Grand Rapids Home for Veterans

Changes could be in store for Michigan’s veterans’ services. 

A House and Senate joint committee heard testimony Monday about a package of bills that would create a new Michigan Veterans’ Facility Authority. The Authority would oversee new veteran facilities, and eventually, lawmakers hope, the entire Michigan Veteran Health System would go under the umbrella of the authority.

The legislation comes after an audit of the Grand Rapids Home for Veterans last February revealed persistent issues like staffing shortages and not following through on abuse complaints.

Steve Carmody / Michigan Radio

A veteran’s home in Marquette says it’s already fixed problems found by the state Auditor General. After a four-month review, the auditor raised concerns about the D.J. Jacobetti Home for Veterans’ control over medications and its background checks of volunteers.

Officials with the home say they’d started fixing the issues before the auditors visited, and the issues had to be raised because they were previously not in compliance.

Steve Carmody / Michigan Radio

A joint state House committee could begin hearings as soon as this week on a scathing audit of a state-run veterans’ home.

Among other things, the report found the Grand Rapids facility was understaffed, and that workers mishandled abuse and neglect complaints and failed to conduct required safety checks.

Lindsey Smith / Michigan Radio

Governor Rick Snyder has replaced the director of Michigan's veterans’ affairs agency after an audit uncovered problems at a state-run nursing home for veterans.

Jeff Barnes, who led the agency for three years, resigned Friday. State officials said Barnes didn’t want to be a distraction as efforts were made to resolve the issues. Barnes, a former Army officer, previously was the governor's deputy chief of staff and his former campaign manager.

Michigan owes severance pay to eligible nursing aides who were laid off from a state-run home for veterans.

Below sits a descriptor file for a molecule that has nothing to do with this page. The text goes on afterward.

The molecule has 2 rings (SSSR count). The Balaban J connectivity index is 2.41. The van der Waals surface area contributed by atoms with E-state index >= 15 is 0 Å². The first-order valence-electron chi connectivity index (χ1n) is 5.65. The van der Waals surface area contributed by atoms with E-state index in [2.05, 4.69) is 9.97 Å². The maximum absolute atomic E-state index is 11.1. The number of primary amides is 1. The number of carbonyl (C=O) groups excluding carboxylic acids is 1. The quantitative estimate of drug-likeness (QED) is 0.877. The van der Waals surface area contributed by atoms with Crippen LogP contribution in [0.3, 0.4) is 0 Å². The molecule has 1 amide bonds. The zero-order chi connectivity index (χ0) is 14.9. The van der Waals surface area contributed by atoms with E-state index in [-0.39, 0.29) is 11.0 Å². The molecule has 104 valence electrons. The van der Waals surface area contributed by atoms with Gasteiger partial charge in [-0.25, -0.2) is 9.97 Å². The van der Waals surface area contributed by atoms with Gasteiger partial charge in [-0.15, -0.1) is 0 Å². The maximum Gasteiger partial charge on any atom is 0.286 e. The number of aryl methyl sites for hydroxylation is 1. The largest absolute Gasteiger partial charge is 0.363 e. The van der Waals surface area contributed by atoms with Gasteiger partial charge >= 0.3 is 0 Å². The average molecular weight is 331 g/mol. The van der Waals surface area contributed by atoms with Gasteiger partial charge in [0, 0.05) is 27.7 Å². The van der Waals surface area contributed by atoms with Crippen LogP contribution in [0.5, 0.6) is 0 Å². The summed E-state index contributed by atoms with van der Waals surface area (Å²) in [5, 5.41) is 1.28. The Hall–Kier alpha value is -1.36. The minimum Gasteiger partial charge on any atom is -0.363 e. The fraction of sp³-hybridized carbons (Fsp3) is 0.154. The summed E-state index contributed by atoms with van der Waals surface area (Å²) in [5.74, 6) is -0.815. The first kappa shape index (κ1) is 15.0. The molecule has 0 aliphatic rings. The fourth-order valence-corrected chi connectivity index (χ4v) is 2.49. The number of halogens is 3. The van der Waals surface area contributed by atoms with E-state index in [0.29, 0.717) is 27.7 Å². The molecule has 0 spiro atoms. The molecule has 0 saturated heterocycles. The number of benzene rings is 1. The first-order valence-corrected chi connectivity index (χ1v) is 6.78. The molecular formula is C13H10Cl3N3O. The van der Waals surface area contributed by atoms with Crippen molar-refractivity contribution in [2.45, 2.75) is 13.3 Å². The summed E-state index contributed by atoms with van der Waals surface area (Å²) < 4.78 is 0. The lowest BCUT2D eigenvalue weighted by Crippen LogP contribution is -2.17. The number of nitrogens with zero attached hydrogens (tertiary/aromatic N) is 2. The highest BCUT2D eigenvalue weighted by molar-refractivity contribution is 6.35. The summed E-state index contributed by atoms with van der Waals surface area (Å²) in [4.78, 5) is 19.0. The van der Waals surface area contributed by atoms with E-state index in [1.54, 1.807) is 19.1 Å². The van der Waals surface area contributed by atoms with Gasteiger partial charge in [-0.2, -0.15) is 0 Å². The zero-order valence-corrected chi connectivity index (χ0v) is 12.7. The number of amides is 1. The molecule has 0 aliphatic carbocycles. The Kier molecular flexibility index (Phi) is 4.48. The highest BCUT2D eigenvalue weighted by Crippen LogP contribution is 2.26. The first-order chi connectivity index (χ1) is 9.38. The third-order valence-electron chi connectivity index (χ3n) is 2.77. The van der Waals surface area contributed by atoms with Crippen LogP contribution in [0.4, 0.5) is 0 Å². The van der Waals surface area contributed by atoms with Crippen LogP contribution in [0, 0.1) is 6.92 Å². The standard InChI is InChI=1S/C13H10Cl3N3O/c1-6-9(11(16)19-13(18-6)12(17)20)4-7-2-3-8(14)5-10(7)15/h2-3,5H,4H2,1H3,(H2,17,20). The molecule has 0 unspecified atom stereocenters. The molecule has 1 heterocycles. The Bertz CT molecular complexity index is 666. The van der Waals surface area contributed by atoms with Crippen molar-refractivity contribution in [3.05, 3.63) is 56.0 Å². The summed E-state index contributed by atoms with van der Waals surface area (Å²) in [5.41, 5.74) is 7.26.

The Grand Rapids Home for Veterans is one of two state-run long-term care facilities for veterans in Michigan. More than 400 veterans are housed there.

Steve Carmody/Michigan Radio

This Veterans Day, Michigan has the dubious distinction of having its military veterans among those receiving the least government benefits of any in the 50 states.

Michigan’s more than 650 thousand veterans get about $3,400 on average in benefits compared with a national average of nearly five thousand dollars a year.   

Lindsey Smith / Michigan Radio

Update 4p.m.

The home’s administrator Sara Dunne says the U.S. Department of Veteran’s Affairs just completed an annual inspection of the home in April. “They will not leave the homes if they feel there’s sub-standard being provided,” Dunne said.

There is no abuse and neglect going on at the home,” Dunne said, “There’s very strong language of what abuse and neglect is in long term care and there have been no instances of that at all.”

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Veterans' homes in Michigan could see an increase of about $1.7 million in next year's state budget.

Jeff Barnes is the director of the Michigan Veterans Affairs agency.

"The state is currently ill equipped to deal with some of the metal health challenges that some of our veterans face," Barnes said. "This is an investment that we feel is good for the members of the homes but it is also starts to helps us deal with some of the future care concerns that we have."

The extra funds could also help "increase the number of skilled nursing that we have to also address some of the issues we have with mental health and psychiatric care in the homes and then put some additional controls in place to make sure we are doing our do diligence with pharmaceutical controls" says Barnes.

The budget is expected to see a vote in the legislature in the coming weeks.

-Lindsay Hall, Michigan Radio Newsroom

Revamping vets' services

Apr 7, 2013

Michigan's new Veterans Affairs Agency director says the state needs to do a better job connecting its nearly 700,000 veterans to services.

This week nearly 150 nursing assistants are getting laid off at a state-run home for veterans.

The Grand Rapids Home for Veterans is one of two state-run hospitals for veterans in Michigan. More than 700 veterans are housed there.

“It’s a continuation of a process that we started back in October 2011,” said Suzanne Thelen, Public Information Officer for Michigan’s Department of Military and Veterans Affairs.

Governor Rick Snyder’s plan to save money by privatizing nursing assistants at a state-run home for veterans is legal. The state’s Court of Appeals issued the decision Friday.

The Grand Rapids Home for Veterans is one of two state-run hospitals for vets in Michigan. More than 700 are housed there.

Governor Rick Snyder privatized about 170 nursing assistants at the home last year to save around $4 million.